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WATERBURY EVENING DEMOCRAT, THURSDAY, APRIL 16, 1903.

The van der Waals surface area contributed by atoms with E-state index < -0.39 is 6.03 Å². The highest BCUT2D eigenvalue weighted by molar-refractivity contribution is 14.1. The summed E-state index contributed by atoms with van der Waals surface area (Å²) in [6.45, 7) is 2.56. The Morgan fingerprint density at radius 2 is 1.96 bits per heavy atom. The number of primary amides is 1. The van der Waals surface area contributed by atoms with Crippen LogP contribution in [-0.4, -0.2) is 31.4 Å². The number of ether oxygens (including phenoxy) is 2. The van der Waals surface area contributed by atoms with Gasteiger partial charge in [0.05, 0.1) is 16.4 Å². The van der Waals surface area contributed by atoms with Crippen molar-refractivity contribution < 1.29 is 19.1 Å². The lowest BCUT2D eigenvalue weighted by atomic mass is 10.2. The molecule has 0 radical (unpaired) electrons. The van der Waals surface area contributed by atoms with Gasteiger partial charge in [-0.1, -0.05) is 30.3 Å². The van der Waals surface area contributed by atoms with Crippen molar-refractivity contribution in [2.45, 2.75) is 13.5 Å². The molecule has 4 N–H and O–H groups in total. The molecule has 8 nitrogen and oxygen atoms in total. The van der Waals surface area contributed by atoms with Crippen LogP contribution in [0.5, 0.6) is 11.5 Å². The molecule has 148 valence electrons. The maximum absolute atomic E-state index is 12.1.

Ft jv vv wv wflv.' - vk v..-. "4 - f By ROBERT JkY A A 1 '2 LOUIS tM i t - 'STEVENSON cf ' g Now and then Mr. Morris would can one of liis visitors aside, and after a brief colloquy in an anteroom he would return alone, and the visitor in ques tion reappeared no more. Aftera cer tain number of -repetitions this per formance excited Brackenbury's curi osity to a high degree. He determined to be at the bottom of this minor mys tery at once, and, strolling into the anteroom, found a deep window recess concealed by curtains of the fashion able green. Here he hurriedly en sconced himself, nor had he to wait long before the sound of steps and voices drew near him from the prin- . cipal apartment. Peering through the division, he saw Mr. Morris escorting a fat and ruddy personage, with some what the look of a commercial travel er, whom Brackenbury had already re? marked for his coarse laugh and un derbred behavior at the table. The pair halted immediately before the .window, so that Brackenbury lost not a word of the following discourse: "I beg you a thousand pardons," be gan Mr. Morris, with the most con ciliatory manner, "and if I appear rude I am sure you will readily forgive me. In a place, so great as London accidents must continually happen, and the best that we can hope is to remedy them ' with as small delay as possible. I will not deny that I fear you have made a mistake and t honored, my poor house by Inadvertence, for, to speak openly, I cannot at all remember your, appear ance. Let me put the question without unnecessary circumlocution between gentlemen of honor a word will suffice under whose roof do you suppose yourself to be?" - I "That of Mr. Morris," replied the oth- "', er, with a prodigious display of. confu Bion, which had been visibly .growing upon him throughout the last few words. ;.. "Mr. John or Mr. James Morris?" In quired the host. "I really cannot tell you," returned the unfortunate guest: "I am not per sonally acquainted with the gentleman any more than I am with yourself." . 4I see," said Mr. Morris. "There is an other person of the same name farther down the street, and I have no doubt the policeman will be able to supply you. with his number. Believe me, I felicitate myself on the misunderstand ing which has procured me the pleasure of your company for so long, and let me exprefes a hope that we may meet again pon a more regular footing. ...Meantime I would not for the world diain, you longer from your friends. . JoSm.", he added, raisine his voice, "will you see that this gentleman finds his greatcoat?" And with the most agreeable air Mr. Morris escorted his visitor as far as the . anteroom door, where he left him un- . der conduct of the butler. As he passed the' window on his return to the draw ing room Brackenbury could hear him utter a profound sigh, as though, his , mind was loaded with a great anxiety and his nerves already fatigued with the task on which he was engaged. For perhaps an hour the hansoms kept arriving with such frequency that Mr. Morris bad to receive a new guest for every old ope that he sent away, and the company preserved its number undiminished. But toward the end of that time the arrivals grew few and far between and at length ceased entirely, while the process of elimination waa continued with unimpaired activity. The drawing room began to look emp ty, the baccarat was discontinued for lack of a banker, more than one person said good night of his own accord and was suffered to depart without expos tulation, and in the meanwhile Mr. Morris redoubled in agreeable atten tions to those who stayed behind. He went from group to group and froip person to person with looks of the readiest sympathy and the most perti nent and pleasing talk. He was not so much like a host as like a hostess, and . there was a feminine coquetry and con descension In his manner which charm ed the hearts of all. As the guests grew thinner Lieuten ant Rich strolled for a moment out of the drawing room into the hall in quest of fresher air. But he had no sooner passed the threshold of the antecham ber than he was brought to a dead halt by a discovery of the most sur prising nature. The flowering shrubs ' had disappeared from the .staircase. Three large furniture wagons stood before the garden gate. The servants were busy dismantling the house upon all sides, and some of them had al " ready donned their greatcoats and were preparing to depart. It was like the end of a country ball, where every thing has been supplied by contract. Brackenbury had indeed "some matter for reflection. First, the guests, who were no real guests after all, had been dismissed, and' now the servants, who could hardly be genuine servants, were actively dispersing.' . "Was the whole establishment a sham," he asked himself, "the mush room of a single night, which should disappear before morning?" Watching a favorable opportunity, Brackenbury dashed upstairs to the higher regions of the house. It was as he had expected. He ran from room to "room and saw not a Btick of. furniture nor so much as a picture on the walls. Although the house had been painted and papered, it was not only uninhab ited at present, but plainly had never been Inhabited at all. The young offi cer remembered with astonishment its spacious, settled and hospitable air on . his arrival. It was only at a prodigous cost that the Imposture could have been carried out upon so great a scale. Who, then, was Mr. Morris? What was his Intention in thus playing the householder for a single night in the jemete.west.Qf 'London? Ji4whxdid, - j - he collect his visitors at hazard from the streets? . . , Brackenbury remembered that he had already delayed too long, and hastened to join the company. Many had left during his absence, and, counting the lieutenant; and his hoBt, there were not more than five persons in the drawing room, recently so thronged. Mr. Morris greeted him as he re-entered the apart ment with a smile and immediately rose to his feet. "It is now time, gentlemen," said he, "to explain my purpose in decoying you from your amusements. I trust you ,dld not find the evening hang very dully on your hands,, but my object, I will confess it, was not to entertain your leisure, but to help myself in an unfortunate necessity. You are all gen tlemen. Youf, appearance does 'you that , much justice, and I ask for no better security. Hence I speak it without concealment. I ask you to rerrder me a dangerous and delicate service dangerous because you may run the hazard of your lives, and deli cate because I must ask- an absolute discretion upon all that you shall see or hear. From an utter stranger the request is almost comically extrav agant. I am well aware of this, and I would add at once if there be any one present who has heard enough, if there be one among the party who re coils from a dangerous confidence and a piece of quixotic devotion ' to he knows not whom, here Is . my hand ready, and I shall wish him good night and godspeed with all the sincerity in the world." ' v . ; V A very tall, black man, with a heavy stoop, Immediately responded to this appeal., "I commend your frankness, sir,' said he, "and, for my part, . I go. 1 make no reflections but I cannot deny that you flll me with suspicious thoughts. I go myself, as I say, and perhaps you will think I have no right to add words to, my example." HAND WAS "On the contrary,- repnea "Mr. Mor ris, "I am obliged to you for all you say. It, would be Impossible to exag gerate the gravity of my proposal." "Well, gentlemen, what do you say?" said the tall man,' addressing the oth ers. "We have had our evening's frol ic. Shall wo all go' homeward peace ably in a body? ' You will think well of my suggestion in the morning when you see the sun again in innocence and safety." The speaker announced , the last j words with an intonation which added to their force, and his face wore a singular expression, full of gravity and ! significance. Another of the company rose hastily and, with some appear ance of alarm, prepared to take hia leave. There were only two who held their ground, Brackenbury and an old red nosed cavalry major. But these two preserved a nonchalant demeanor and, beyond a look of Intelligence which they rapidly exchanged, appeared entirely foreign to the discussion that had just been terminated. Mr. Morris conducted the deserters as far as the door, which he closed upon their heels. Then he turned round, disclosing a countenance of mingled relief and animation, and ad dressed the two officers as follows: "I have chosen my men like Joshua in the Bible," said Mr. Morris, "and I now believe I have the pick of Lon don. Your appearance pleased my hansom: cabmen; then it delighted me. I have watched your behavior in a strange company and under the most unusual circumstances. I have studied how you played and how you bore your losses. Lastly," I have put you to the test of a staggering announcement, and joxt received it like an invitation to A HAND WAS SEEN dinner, .v It is. not ... for .. nothing," ; he cried, "that I have been for years the companion and the pupil of the bravest and wisest potentate In Europe." "At the an air of Bunderchang," ob served the majoi, "I asked for twelve volunteers, and every trooper in the ranks replied to my appeal. But a gaming party is not the same thing as a regimenj: under fire. You may be plMew IkupfKse, to have .found two, and two who will not fail you at a push. As for the pair who ran away, I count them among the most pitiful hounds '! ever met with. Lieutenant Rich," he added, addressing Bracken bury, "I have heard much of you of late, and I cannot doubt but you have also .beard pf - me. I am Major O'Rooke." ' '"'"' . And the. veteran tendered his hand, which was red an tremulous, to the young lieutenant. t "Who has not?" answered Bracken bury. ' . "When this? little matter is settled," said Mr. Morris, "you will think I have sufficiently rewarded you, for I could offer neither a more valuable service than to make him acquainted with the other." ' " " "And now,'.' said Major O'Rooke, "is it a duel?" "A duel after ji fashion," replied Mr. Morris, "a duel with unknown and dan gerous enemies, and, as I gravely fear, a duel to the death. I must ask you," he continued, "to call me Morris no longer; call me, If you please. Hammer smith. My real name, as well as that of another person to whom I hope to present you before long, you will grati fy me by not asking and not seeking to discover for yoursel yes. Three days ago the person of whom I speak disap peared suddenly from home, and until this morning 1 received no hint of his situation. You will fancy my alarm when I tell you that he is engaged upon a work of private justice. Bound by an unhappy oath, too lightly sworn, he fluds it necessary without the help of law to rid the earth of an insidious and bloody villain. Already two of our friends, and one of them my own born brother, have perished in the enter prise. He himself, or I am much de ceived, is taken In the same fatal toils. But at least he still, lives and still hopes, as this billet sufficiently proves." . , , ; . . ... And the speaker, no other than Colo nel Geraldine, proffered a letter, thus conceived: . . ' ' Major Haiomersmith On Wednesday at St, n. you will be admitted by the small door to the gardens of Rochester House, Regent's park by a man who is entirely in my interest. I must request you not to fail me by a second. Pray bring my case BECKONING. or Bworas ana, IT, you can nna tnem, one or two gentlemen of conduct and discre tion to whom my person Is unknown. My name must not be used In this affair. ' T. godall: "From his wisdom alone, if he had no other, title," - pursued Colonel Ger aldine when the others had each satis fied his curiosity, "my friend is a man whose directions should implicitly be followed. I need not tell you, therefore, that 1 have not so much as visited tne neighborhood of Rochester House, and that I am still as wholly in the dark as either of yourselves as to the nature of my friend's dilemma. .I betook my self as soon as I had received this or der to a furnishing contractor, and in a few hours the house in which we now are had assumed its late air of festival. My scheme was at least original, and I am far from regretting an action which has p' ocured me the services of Major O'Roo-ie and Lieutenant Brackenbury Rich. JEJujt the residents in the street will" have a strange awakening. The house which-this evening was full of lights and visitors they will find unin habited and for sale tomorrow morn ing. Thus even the most serious con cerns," added the colonel, "have a merry side." "And let us add a merry ending," said Brackenbury. ' The colonel consulted his watch. "It is now hard on 2," he said. "We have an hour before us, and a swift cab is at the door. Tell me If I may count upon your help?' "During a long life," replied Major O'Rooke, "I never took back my hand from anything nor so much as hedged abet." ... . Brackenbury signified his readiness In the most becoming terms, and after they. .had .drunXa stem Z,Efi .9 wine the colonel gave each of them a loaded revolver, and the three mounted into the cab. and drove off for the address in question. Rochester House was a magnificent residence on the ,banks of the canal. The large extent of the garden isolated it in an unusual degree from the annoy ances of the neighborhood. It seemed the pare aux cerfs of some great noble man or millionaire. As far as could be seen from the street there was not a glimmer of light In any of the nu merous windows of the mansion, and the place had a look of neglect, as though the master had long been from home. , The cab was discharged, and the three genttemen were not long in dis covering the small door, which was a sort of postern In a lane between two garden walls. It still wanted ten or fifteen minutes of the appointed time. The rain fell heavily, and the adven turers sheltered themselves below some pendent Ivy and spoke in low tones of the approaching trial. Suddenly Geraldine raised his finger to command silence,, and all three bent their hearing to the utmost. Through the continuous noise of the rain the steps and voices of two men became audible from the other side of the wajl, and, as they drew nearer, Brackenbury, whose sense of hearing was remarka bly acute, could even distinguish some fragments of their talk. ; " "Is the grave dug?" asked one. "It is." replied the other; "behind the laurel hedge. When the job is done, we can cover it with a pile of stakes." The first, speaker laughed, and the sound of his merriment was shocking to the listeners on the other side. "In an hour from now." he said. And by the sound of the steps it was obvious that the pair had separated and were proceeding In contrary direc tions ' . " CONTINUED. Ltffal Opinion. "John," asked the lawyer's wife, who had recently taken up the health cul ture fad, "is it best to lie on the right side or the left side?" "My dear," replied the legal lumina ry, "If one is on the right side it usual ly isn't necessary to lie at all." In the Ilttce Suicide Class. Benner I saw the Niltons In their horseless carriage today. I wonder how they continue to find so much pleasure in it. . V;--i4-v .West They are a childless family, you know. They, must put in their time someway. Boston Transcript. - BIG OIL WELL BLAZE. ..; ,,; . ; ; -4,' '.,; "..a . . - Million Dollar Lo Follow l'et-ting- of Lantern In Texas. BEAUMONT, Tex,, April 16. A care less workman kicked over a lantern at one of the Caldwell oil wells on block 38, Hogg-Sway ne tract, on Spindle Top, and started a 'fire that resulted in the loss of property valued at $1,000, 000 and the bankruptcy of twenty or more of the smaller companies. There were 175 wells on Mthe three blocks of the tract, and only, five of the derricks; andr pump, houses are left standing. Every , company that had property in the Hogg-Swayne tract is a loser. The fire swept the three blocks, covered with derricks and pump houses, clear of all Its buildings. The derricks left are on the edges and are few and far between. None of the com panies had a cent of insurance. SEVERE ATTACK OF GRIP. Cured by One Bottle of. Chamberlain's Cough Remedy. "When I had an attack of the grip last winter (the second one) I actually cured myself with one bottle of Cham berlain's Cough Remedy," says Frank W. Perry, editor of the Enterprise, Sbortsvilie, N. Y. "This is the honest truth. I, at times kept from coughing myself to pieces by taking a teaspoon ful of this remedy and when the cough ing spell would come on at night I would take a dose, and it seemed that In the briefest interval the cough would pass off and I would go to sleep perfectly free from cough jand its ac companying pains. To say that the remedy acted aa a most agreeable sur prise is putting it very mildly. I had no idea that it would t or could knock out the grip, simply because I had nev er tried it for such a purpose, but it did, and it seemed with the second at tack of coughing the remedy caused it not only be of less duration, but the pains were far less severe, and I had not used the contents of one bottle be fore Mr Grip had bid me adieu."' For sale by all druggists. Have you a house or lot to sell? Our "penny a word" ads will bring you a customer. WHY if labor would be lighter, your linen all the whiter and e v e r y t h i n g . mu c h brighter. No boiling necessary when using the Soap of Perfection Costs no more- harv Impure CARD OF THANKS. I desire to thank my friends and neighbors who assisted me during the sickness and death my wife, and also to state that I feel deeply grateful to all who remembered ns by&ending floral tributes. MICHAEL CAREY, ! 46 Dikeman St. DOGS, Registration and License of Dogs General Statutes, 1902, Chap. 247. Par, 4.471-4 488 Every owner or keeper of a dog of the age of six months or over shall on or before the first of May, or at such time as such dog shall become six months old, and in each year thereafter, cause such dog to be reg istered, numbered, : described and li censed until the first of May follow ing in the Town Clerk's office in the town, where such dog. is owned of kept, arid shall keep around its neck a collar distinctly marked with tne owner's name and its registered num ber, and shall pay to said Town Clerk for. a license for the , full year the sum of tone dollar and fifteen cents for each -male or spayed dog, and five dollars and fifteen1 cents for each un epayed female dog;: and, in the case of udog becoming six months old af ter the first of May, the license fee f or fhfl balance of the twelve months shall be a proportional part of the fee i charged for one year. v ( Every person who shall knowingly register as a spayed dog an unspayed female dog shall be fined not more than seven dollars. ' or imprisoned not more than thirty days, or both. . PENALTY Every, person owning, keeping or harboring, a dog, who shall fail to comply with any provision, of this chapter for which no other penalty-ls provided, shall be fined not more than seven 1 dollars, or imprisoned not more than thirty days, or both. Grand jurors, constables and all pros ecuting officers shall "diligently inquire af ter and prosecute any violation; of the provisions of this chapter. FRANK P. BRETT, Town Clerk. - Dated at Waterbury April 13, 1003. 4-lG-lt 1H Fourth Semi Annual Promenade. Scorcher Club. THURSDAY EVENING, APRIL 1G. Leavenworth Halil. Damciing will 'commence promptly at 9 o'cock. Concert at 8:30.' Tick ets, 50 cents each person. ' 4-15-2 THIRTY-SIXTH ANNUAL Concert - and - Reception ' " GIVEN BY THE , Young Men's Catholic Literary ASSOCIATION v At Leavenworth Hall, Friday Evening, April 17th, 1903 m m ' .." - Music by Lallier's Orchestra. Prof Boufford, Prompter. ' Tickets admitting "gentlemen -and la dies, 50 oen.ts. 4-13-15 TAX NOTICE. Notice is hereby given that the sub scriber has received a rate bill and a warrant for the collection of certain taxes due to the city of Waterbury on the list of 1002. All persons liable to pay taxes to the city of Waterbury on said list are hereby notified that said taxes are due and payable on May 1, 1903, and that the subscriber will be in his office at City hall in said Waterbury on the first day of May. 1903, between the hours of 9 a. m. and 12:30 p. in., and the hours of 2 and 4:30 p. m., ready to re ceive said taxes. WILLIAM E. THOMS, Collector of Taxes.. 4-9-16-23 soap Only Five "cents. Ml " - Y ml Mires m ) ,pH. Rootbeer jp i !i Tbo greatest spring tonic. Jj fc -J ill Tl A package makes Hvo gal- vl i Hi P ! a Ion. Bold everywhere. jfi I 1 ' VfP' or by maUfbr 25 cents. J MM IhflfM? t'HAEtKSE. HIKES CO. M HP, $ i r'E. JU1T.T.. P.. i Li o fc 4 A iL,. A A A . 4 A A A . A A 4 A ,4 tit 4, A A. A... 4 A A A.i. A A . . A . A At wIpeMny'a word advs. :; p s AFES 75 second-hand, fireproof office and 1 house safes. Bargains. New safes as I aw as $12 delivered. Send for catalogue. The E. r. BiaKe to., Boston, mass. Mention this paper. , i 4-16-30 UANTED Position as Housekeeper in 'Widow 'ers family. Best of references. Address, "Widow," P. 0. Box 955, Waterbury, Conn. , ' , ;:':.' ; . .. .. . 4-9- POOL ROOM FOR SALE The pool tables and fixtures in the pool room located at 754 West Main street. Tne right party can also rent the premises at a reasonable, figure if he so de sires, A good chance for a 2004 bargain. Ap- to 0. P. Hart, on the premises or at 1013 est Main street. . 4-15-3 Wf ANTED The people of Waterbury to know H' that there are an average of 125 poli cies issued per day by The Burial League of the United States. Examine it without delay and see John Moriarty, Genera! Agent. $1.50 year secures you. 4-14-6 WANTED Customers for full size Enamel Beds. Only $1.99. Couches $3.87 and upwards. Very low rent. Low prices. In old rink. 19$ Bank. J. G. Twining ft Co. 4-14-3 WANTED Position by- drug clerk. Seven years' experience 1 thoroughly competent 1 references first tlass. Address ft. Smith, Box 795, City. 4-14-tf TO RENT Whole houaof 8 rooms, with four acres of land, for only $10 per month, or can, sell you a . small house with three-quarters of an aero of land for $800. , .Small amount down. - J. T. PHELAN. 42 Bank Street. Take elevator. NOW FOR A FARM. Ninety acres, Bristol? a big farm; everything first class; with 10 rooms In house, at $3,C0O. Trade or sell. Twen ty acres, with buildings, 1 . Water town, ; : ?1,300; $200 ; down. Thirty acres, Southlngton,. at $3,000, with buildings. Trade or sell; C. S. Lang, Room 12, 15! Bank Si OAKVILLE CO. WAKEUS OP 1 ) , . Wire and Metal Goods V. 6. . Freight and Express. Address Oakviiie, Cona. Telegrapb Addrcta Waterbury, Cona. KfeVT Xork OrUce 8 Howard Street Have you a house or lot to sell? Our "penny a- word" ads will bring you a customer. '. ' ' ' Proof Mrs A; Carter, No 33 North Elm street, says: I am eubject t3 attacks of kidney disease and rheumatism. ; Sometimes the1 latter centers - in my back, and sometimes It is so painful In all parts of my body that it almost seta me crazy. I had a Tery severe attack and I sent : for Doan's Kidney Pills to II. W. Lake's drug store. I was greatly benefited and . relieved, his tome was a great deal, and I have no hesitation In recommending such a valuable prepara tion as oan's Kidney Pills.'? , ; ' Doan's Kidney PHIs are for Sale at drug stores, or will be sent by mail on receipt of price, 50c, : Foster-Milburn Co., Sole Agents, Buffalo, N; Y. yhere is no reason why you or your . family should' 'LOOK' SIIAB BY. .Your neighbor, who dravs no larger salary than, you," always LOOKS PROSPEROUS, . Tihat is because he buys 'his' own clothes and liis family's clothes from , ( : . . -. - The Manhattan Clothing & Cloak Co. ON THEIR , We are showing a brand new line of C: Men and Women's Clothing for spring. Everything new this season.. We carry nothing over from iast year. We are upstairs that makes . our. . expenses rery email, and consequently we can sell our goods at low prices v Manhattan Clothing 1 Cloak Co. Chas. Vineburgr, Proprietor ' . . 199 Bans St., Prichard Bldg. Room 3, Up one Fligtt Mad c of the The Man Who Smokes The JUDGES GAVE CIGAR is a Lover of Fine Tobacco F. O., !GM A VE; M f New Haven, Conn. F OR RENT 9,000 square feet of floor space,. up stairs, inquire John Moriarty. 4-9-6 DO YOU want a man to repair your tirycks, typewriters, sewing machines, cash register. o-cart or violin, or any old thing? If so go to . W. Messer. 39 Phoenix Ave. - 4-II-6m FOR SALE Brophy property, corner Lafayette and Washington avenue. 4-11-6 WANTED Tenement, 4 or 5 rooms, convenient to Center. E- P. Democrat orfice. 4-2-tr FOR RENT Storage room, new clean and dry fifty per cent less than any other storage in the city. Inquire John Moriarty. 4-9-6 WANTED Outside salesmen to work from our wagon. C. T. Adams Co., 201 East Main street. 1 4-13-6 TO ' RENT Three large rooms and garden, 1 per month. . 199 Hill street. 415-6 TO RENT Furnished rooms, SO Linden stree( Inquire at L C. Krooner's, 280 North Main street. . 9-4-tf W ANTED Old soldiers and widows of soldiers to know that I secure pensions without de lay. Pension vouchers executed. George Rob bins, 63 Center street. (Post 49, G. A. R.) In surance, notary public 12-3t-ty Hugo DeWitt, Eyesight Specialist, 63 East Main St YOUR EYES NEED ATTENTION if they eamart burn or Itch, or sight become' clouded or eyes weak or watery. Jf you have any defect don't delay, but come and set tine and have your eyes properly fitted. EXAMINATION FREE. :v'.'iV':-, $3,50 Gold Glasses $1.00 . N. B. I make a specialty of perscription nd optical, repairs. , ' ' SPECIAL MEETING. The Butchers' union will hold an important mieetiug 4n Carpenters? ha I Sunday morning at 10 o'cock. Evtjry member is requested to be prseat. ; 4-16-2 ' i NOW IS YOUR CHANCE Why be troubled with a leaking roof when you can get a new cue reasonably by seeing CHARLES F. M.IM.ER, car penter and builder. Shop, 4.6 Benedict street; house-and-'phone. 179 Walnut street; call, '143.'"-; . ' , , 'V . . . " ; .' .jj .... , i i ! H n II . Grop o